The American war machine is a finely-honed lethal instrument, existing to serve the dictatorship of capital by ravaging formerly colonized peoples and crushing movements that would liberate them from imperialist powers. It installs regimes that allow corporate pillaging of their resources. Xenophobia is an important element to indoctrinate its troops, so it is unsurprising to find troops, currently serving or veterans, who embrace extremist hate and even train domestic white nationalist terrorists. However, one thing that can be said of empires from Rome to Great Britain to the United States is that they are abetted by tight bureaucratic structure, keeping meticulous records. The loss of $50,000 worth of armament, about $115,000 adjusted for inflation, implies a high amount of complicity at many levels.
Also complicit is another body of armed agents of the state: law enforcement. In the age of Black Lives Matter, we can easily see the lethal enmity police have for the communities of color who they are supposed to “serve and protect.” Many of the names of Black men and boys murdered by officers are well-known, such as Eric Garner, Tamir Rice and Michael Brown, who have become household names. Another is Sandra Bland, the activist who was “discovered hanged” in police custody in the same jail cell in which, on January 25 this year, a Black man named Evan Lyndell Parker was also “found dead.”
Bland is not the only illustration of the lethal consequences of standing against police terror if you are Black. Like her, Evan Lyndell Parker was hanged. Found in his own backyard, Danye Jones was likewise hanged; another Black person murdered in the signature style of white terror in the United States. Danye was the son of prominent Ferguson activist Melissa McKinnies. Others were murdered in other ways, as the example of Edward Crawford shows. In an iconic photo, Crawford was shown throwing a can of tear gas back at the highly militarized police who had fired it. In 2017, he was found shot dead in his car.
The same is true of activists Darren Seals in 2016 and DeAndre Joshua in 2014. Joshua was killed on the night Michael Brown’s murderer, Officer Darren Wilson, was acquitted. Seals and Joshua were both shot in the head, their cars set on fire, two years apart. Their killers are yet at large. The police claim that Seals and Joshua, like Bland, committed suicide. One thing is certain: we live in a world where Black Lives Matter activists are frequently called terrorists even in the center right and among white liberals.
Tellingly, Confederate battle flags are being taken down as “thin blue line” flags are hoisted. As Black men and other oppressed people face police terror, the disgusting and ironic “Blue Lives Matter” movement is uplifted. Victims of police murder, including children like Andy Lopez and Tamir Rice, the latter of which shot dead by police at 12 years old while playing with friends in a park, are dismissed as “thugs.” In the context of this society, those brave Black activists who spoke against police brutality and for liberation all were martyred as they met violent ends. Formations like Atomwaffen are preparing themselves to slaughter, but their efforts can’t yet compare to the deaths caused by police. Those who bend the knee to official authority ignore or celebrate these killings.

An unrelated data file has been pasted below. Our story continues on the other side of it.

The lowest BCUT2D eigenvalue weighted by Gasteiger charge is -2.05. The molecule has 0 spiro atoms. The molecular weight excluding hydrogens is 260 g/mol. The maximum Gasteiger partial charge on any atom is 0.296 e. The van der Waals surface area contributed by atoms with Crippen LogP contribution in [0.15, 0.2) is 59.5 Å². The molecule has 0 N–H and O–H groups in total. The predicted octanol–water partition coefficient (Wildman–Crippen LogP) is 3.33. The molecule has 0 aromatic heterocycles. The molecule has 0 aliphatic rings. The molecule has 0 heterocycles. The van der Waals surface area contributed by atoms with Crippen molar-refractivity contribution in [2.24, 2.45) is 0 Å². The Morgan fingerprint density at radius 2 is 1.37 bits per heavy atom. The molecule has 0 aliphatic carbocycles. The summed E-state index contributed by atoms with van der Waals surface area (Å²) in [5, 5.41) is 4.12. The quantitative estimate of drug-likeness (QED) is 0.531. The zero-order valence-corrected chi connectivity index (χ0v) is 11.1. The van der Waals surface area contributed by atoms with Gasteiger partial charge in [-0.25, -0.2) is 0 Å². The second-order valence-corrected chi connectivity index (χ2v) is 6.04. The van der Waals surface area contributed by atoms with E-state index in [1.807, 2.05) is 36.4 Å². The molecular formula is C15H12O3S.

The FBI has been shown to have awareness of the problem of white supremacy in law enforcement. In an article for The Intercept, journalist Alice Speri wrote:
In Los Angeles, for example, a U.S. District Court judge found in 1991 that members of a local sheriff’s department had formed a neo-Nazi gang and habitually terrorized black and Latino residents. In Chicago, Jon Burge, a police detective and rumored KKK member, was fired, and eventually prosecuted in 2008, over charges relating to the torture of at least 120 black men during his decades long career. Burge notoriously referred to an electric shock device he used during interrogations as the “ni**er box.” In Cleveland, officials found that a number of police officers had scrawled “racist or Nazi graffiti” throughout their department’s locker rooms. In Texas, two police officers were fired when it was discovered they were Klansmen. One of them said he had tried to boost the organization’s membership by giving an application to a fellow officer he thought shared his “white, Christian, heterosexual values.”
Speri’s article is centered around an FBI internal intelligence assessment from 2006 titled, “White Supremacist Infiltration of Law Enforcement.” While it is heavily censored, it invokes concerns about white supremacists in law enforcement having access to areas susceptible to sabotage and that information taken would be shared across white supremacist networks.
Of note, they discuss the unique the threat of the Ku Klux Klan by saying, “The Ku Klux Klan (KKK) is notable among white supremacist groups for historically having found support in many communities, which often translated into ties to local law enforcement.”
The left-wing slogan “cops and Klan go hand in hand” is an attempt to drive home this reality. Hardly a surprise, as police have its origins in antebellum slave catching patrols, a strain of historic DNA it shares with the Klan.
Even when police officers aren’t members of any reactionary and violent organizations (other than that which issues them a badge), they can still play support to reactionary elements and even use them as means to their ends. Text messages have recently been revealed between the Portland, Oregon, police department and far-right organizations, offering them advice, support, and revealing the position of anti-racist protestors for the right-wing groups to confront. They have also assured them they they would refuse to carry out an arrest warrant against said groups if possible. Portland, the United States’ whitest city and one with a history of white supremacy, saw police assault peaceful anti-racist protestors last August, inflicting traumatic brain injury by shooting one protester directly in the head with a flashbang canister, lodging it deep in his metal helmet. Late last year, the far-right gang calling themselves “Proud Boys” showed up as guests of the aristocratic Metropolitan Republican Club to reenact the 1960 murder of a Japanese socialist leader; they beat a protester who had shown up at the event, and the New York Police Department ignored it. Only after video evidence of the attack and officer’s indifference went viral on social media did the NYPD deign to do anything about it.